Computer Science Colloquia
Wednesday, March 2, 2011
Advisor: Mary Lou Soffa; Kamin Whitehouse; Wes Weimer; Mircea Stan
Attending Faculty: Kevin Skadron
Wilsdorf Hall 200, 11:00:00
A Ph.D. Proposal
Dynamic Binary Parallelization
The proposed research will produce a novel technique called dynamic binary parallelization (DBP) which can parallelize software without access to the source code. DBP is based on the insight that many programs tend to frequently repeat long sequences of instructions called hot traces. DBP monitors a program at run time and dynamically identifies the hot traces, parallelizes them, and caches them for later use so that the program can execute in parallel every time a hot trace repeats. The main advantage of DBP is that it will parallelize any sequential binary instruction stream; if the software can execute, then DBP can parallelize it. Thus, DBP can operate on any program, even when existing techniques have difficulty. For example, DBP will parallelize both legacy and third-party software when the source code is not available. It will parallelize across different program components that were originally written in different languages. It will also parallelize across dynamically linked executables and libraries.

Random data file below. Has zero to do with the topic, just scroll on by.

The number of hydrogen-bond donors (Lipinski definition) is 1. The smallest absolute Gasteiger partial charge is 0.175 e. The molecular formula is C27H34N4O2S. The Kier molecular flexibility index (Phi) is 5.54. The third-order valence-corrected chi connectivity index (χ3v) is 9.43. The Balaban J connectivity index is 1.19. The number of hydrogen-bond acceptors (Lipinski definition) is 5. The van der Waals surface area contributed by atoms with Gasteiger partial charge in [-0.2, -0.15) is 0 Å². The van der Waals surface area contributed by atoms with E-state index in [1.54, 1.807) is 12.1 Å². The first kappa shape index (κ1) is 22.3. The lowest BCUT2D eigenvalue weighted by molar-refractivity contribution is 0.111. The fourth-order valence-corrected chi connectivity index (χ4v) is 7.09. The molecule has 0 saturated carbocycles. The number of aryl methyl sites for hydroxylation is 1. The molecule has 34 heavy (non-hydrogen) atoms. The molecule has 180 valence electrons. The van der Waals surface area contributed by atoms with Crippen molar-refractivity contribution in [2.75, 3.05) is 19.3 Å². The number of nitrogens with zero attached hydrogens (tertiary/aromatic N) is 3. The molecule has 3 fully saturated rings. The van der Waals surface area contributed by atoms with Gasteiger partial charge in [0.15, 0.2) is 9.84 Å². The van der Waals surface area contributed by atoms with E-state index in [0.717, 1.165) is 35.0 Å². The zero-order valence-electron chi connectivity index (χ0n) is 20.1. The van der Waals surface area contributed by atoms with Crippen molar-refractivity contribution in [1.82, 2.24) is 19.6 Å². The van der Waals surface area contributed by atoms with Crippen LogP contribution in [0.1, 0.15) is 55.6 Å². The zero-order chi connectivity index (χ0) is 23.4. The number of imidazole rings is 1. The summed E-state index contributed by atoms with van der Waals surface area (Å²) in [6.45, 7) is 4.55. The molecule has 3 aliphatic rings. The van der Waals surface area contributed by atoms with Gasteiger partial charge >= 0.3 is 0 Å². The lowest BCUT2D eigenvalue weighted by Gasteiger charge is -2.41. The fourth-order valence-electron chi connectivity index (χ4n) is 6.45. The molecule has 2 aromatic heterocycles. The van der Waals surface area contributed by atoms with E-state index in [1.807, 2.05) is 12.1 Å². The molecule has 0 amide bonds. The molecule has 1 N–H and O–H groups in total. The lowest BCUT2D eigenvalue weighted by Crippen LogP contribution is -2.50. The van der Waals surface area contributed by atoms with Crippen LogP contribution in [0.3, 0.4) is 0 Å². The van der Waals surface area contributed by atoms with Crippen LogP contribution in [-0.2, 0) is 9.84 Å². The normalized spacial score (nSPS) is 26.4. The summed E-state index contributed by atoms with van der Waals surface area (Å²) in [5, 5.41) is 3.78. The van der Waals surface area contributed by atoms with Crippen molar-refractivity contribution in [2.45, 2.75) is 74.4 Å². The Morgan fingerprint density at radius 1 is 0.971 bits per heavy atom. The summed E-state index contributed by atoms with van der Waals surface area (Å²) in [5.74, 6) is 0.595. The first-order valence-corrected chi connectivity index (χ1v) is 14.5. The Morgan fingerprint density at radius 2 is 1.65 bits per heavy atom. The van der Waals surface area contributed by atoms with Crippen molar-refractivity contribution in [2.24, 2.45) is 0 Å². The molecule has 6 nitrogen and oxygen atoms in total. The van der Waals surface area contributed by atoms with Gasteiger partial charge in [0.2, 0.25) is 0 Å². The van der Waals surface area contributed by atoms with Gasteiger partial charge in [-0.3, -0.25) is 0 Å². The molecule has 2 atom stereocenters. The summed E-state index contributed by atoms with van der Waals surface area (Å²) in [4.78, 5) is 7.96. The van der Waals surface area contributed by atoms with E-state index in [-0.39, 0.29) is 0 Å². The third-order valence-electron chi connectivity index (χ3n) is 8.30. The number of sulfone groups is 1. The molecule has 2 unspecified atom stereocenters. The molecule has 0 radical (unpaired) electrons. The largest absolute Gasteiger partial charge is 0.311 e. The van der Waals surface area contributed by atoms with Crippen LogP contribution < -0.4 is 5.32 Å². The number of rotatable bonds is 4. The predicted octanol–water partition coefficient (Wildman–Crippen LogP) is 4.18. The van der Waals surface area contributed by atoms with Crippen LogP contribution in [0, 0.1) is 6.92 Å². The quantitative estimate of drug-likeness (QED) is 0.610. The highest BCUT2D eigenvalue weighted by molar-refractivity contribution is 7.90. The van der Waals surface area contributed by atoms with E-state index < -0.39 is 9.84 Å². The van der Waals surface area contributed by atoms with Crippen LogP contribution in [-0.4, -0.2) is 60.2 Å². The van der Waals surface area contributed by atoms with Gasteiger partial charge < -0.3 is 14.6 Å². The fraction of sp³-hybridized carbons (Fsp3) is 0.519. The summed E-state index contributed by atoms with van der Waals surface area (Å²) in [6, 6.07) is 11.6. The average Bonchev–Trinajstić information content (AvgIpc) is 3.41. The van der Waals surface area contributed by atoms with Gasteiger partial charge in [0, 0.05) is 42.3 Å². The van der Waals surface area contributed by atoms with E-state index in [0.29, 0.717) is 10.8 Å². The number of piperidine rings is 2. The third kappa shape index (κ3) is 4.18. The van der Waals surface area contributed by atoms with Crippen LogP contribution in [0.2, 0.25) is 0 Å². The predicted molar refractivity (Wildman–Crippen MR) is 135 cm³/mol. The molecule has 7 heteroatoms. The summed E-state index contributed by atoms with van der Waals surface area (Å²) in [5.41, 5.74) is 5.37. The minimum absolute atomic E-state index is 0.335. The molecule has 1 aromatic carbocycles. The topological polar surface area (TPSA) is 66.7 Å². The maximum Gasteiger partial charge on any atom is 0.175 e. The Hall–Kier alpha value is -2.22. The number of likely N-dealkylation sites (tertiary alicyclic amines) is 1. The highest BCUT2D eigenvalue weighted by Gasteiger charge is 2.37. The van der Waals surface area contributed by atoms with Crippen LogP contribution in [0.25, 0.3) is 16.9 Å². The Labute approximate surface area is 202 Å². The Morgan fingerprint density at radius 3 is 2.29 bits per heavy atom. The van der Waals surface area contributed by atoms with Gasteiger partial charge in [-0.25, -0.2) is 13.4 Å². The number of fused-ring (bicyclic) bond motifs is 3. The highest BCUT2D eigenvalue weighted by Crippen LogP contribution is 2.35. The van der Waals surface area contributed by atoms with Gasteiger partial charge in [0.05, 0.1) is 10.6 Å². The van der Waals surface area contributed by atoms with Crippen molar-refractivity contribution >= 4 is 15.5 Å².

DBP also has an increased visibility into the run-time information and can adapt its parallelization strategy accordingly. In addition to parallelizing code only manifest at run time (e.g., dynamically linked/loaded libraries), the dynamic nature of DBP allows it to decompose programs based on the underlying architecture or the current state of the system. Interrelated variables such as core availability, hardware heterogeneity, resource contention severity, and workload profile may greatly affect the best way that an application should be parallelized. DBP is also inherently adaptive to data inputs and phase changes of the executing program, which directly results in different hot traces identified during run time.